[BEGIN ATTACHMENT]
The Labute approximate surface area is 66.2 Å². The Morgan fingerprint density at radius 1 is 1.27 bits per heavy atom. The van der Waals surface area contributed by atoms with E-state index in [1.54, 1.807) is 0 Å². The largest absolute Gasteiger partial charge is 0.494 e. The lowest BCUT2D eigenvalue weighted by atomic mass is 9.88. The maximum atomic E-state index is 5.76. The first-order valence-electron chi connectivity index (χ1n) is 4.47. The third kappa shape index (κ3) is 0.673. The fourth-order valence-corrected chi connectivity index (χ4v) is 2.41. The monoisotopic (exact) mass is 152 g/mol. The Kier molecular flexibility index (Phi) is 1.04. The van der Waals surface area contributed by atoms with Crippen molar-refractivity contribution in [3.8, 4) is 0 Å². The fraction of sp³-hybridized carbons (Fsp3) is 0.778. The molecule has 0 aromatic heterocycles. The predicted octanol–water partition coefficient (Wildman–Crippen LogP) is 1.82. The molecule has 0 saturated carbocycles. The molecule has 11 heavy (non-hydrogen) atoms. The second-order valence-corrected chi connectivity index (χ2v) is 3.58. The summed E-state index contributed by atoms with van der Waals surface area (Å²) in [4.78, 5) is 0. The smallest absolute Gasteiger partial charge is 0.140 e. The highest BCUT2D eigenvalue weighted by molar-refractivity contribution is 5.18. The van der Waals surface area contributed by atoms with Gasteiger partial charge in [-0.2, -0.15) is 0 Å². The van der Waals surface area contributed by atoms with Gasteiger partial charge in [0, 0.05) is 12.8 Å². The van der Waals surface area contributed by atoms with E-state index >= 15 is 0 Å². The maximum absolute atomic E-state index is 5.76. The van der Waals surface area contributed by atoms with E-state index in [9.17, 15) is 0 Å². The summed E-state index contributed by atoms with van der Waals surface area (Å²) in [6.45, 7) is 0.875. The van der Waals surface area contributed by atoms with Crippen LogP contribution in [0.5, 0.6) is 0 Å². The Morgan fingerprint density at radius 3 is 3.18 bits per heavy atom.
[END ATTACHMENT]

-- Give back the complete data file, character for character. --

The Labute approximate surface area is 66.2 Å². The Morgan fingerprint density at radius 1 is 1.27 bits per heavy atom. The van der Waals surface area contributed by atoms with E-state index in [1.54, 1.807) is 0 Å². The largest absolute Gasteiger partial charge is 0.494 e. The lowest BCUT2D eigenvalue weighted by atomic mass is 9.88. The maximum atomic E-state index is 5.76. The first-order valence-electron chi connectivity index (χ1n) is 4.47. The third kappa shape index (κ3) is 0.673. The fourth-order valence-corrected chi connectivity index (χ4v) is 2.41. The monoisotopic (exact) mass is 152 g/mol. The Kier molecular flexibility index (Phi) is 1.04. The van der Waals surface area contributed by atoms with Crippen molar-refractivity contribution in [3.8, 4) is 0 Å². The fraction of sp³-hybridized carbons (Fsp3) is 0.778. The molecule has 0 aromatic heterocycles. The predicted octanol–water partition coefficient (Wildman–Crippen LogP) is 1.82. The molecule has 0 saturated carbocycles. The molecule has 11 heavy (non-hydrogen) atoms. The second-order valence-corrected chi connectivity index (χ2v) is 3.58. The summed E-state index contributed by atoms with van der Waals surface area (Å²) in [4.78, 5) is 0. The smallest absolute Gasteiger partial charge is 0.140 e. The highest BCUT2D eigenvalue weighted by molar-refractivity contribution is 5.18. The van der Waals surface area contributed by atoms with Gasteiger partial charge in [-0.2, -0.15) is 0 Å². The van der Waals surface area contributed by atoms with Gasteiger partial charge in [0, 0.05) is 12.8 Å². The van der Waals surface area contributed by atoms with E-state index >= 15 is 0 Å². The maximum absolute atomic E-state index is 5.76. The van der Waals surface area contributed by atoms with E-state index in [9.17, 15) is 0 Å². The summed E-state index contributed by atoms with van der Waals surface area (Å²) in [6.45, 7) is 0.875. The van der Waals surface area contributed by atoms with Crippen LogP contribution in [0.5, 0.6) is 0 Å². The Morgan fingerprint density at radius 3 is 3.18 bits per heavy atom.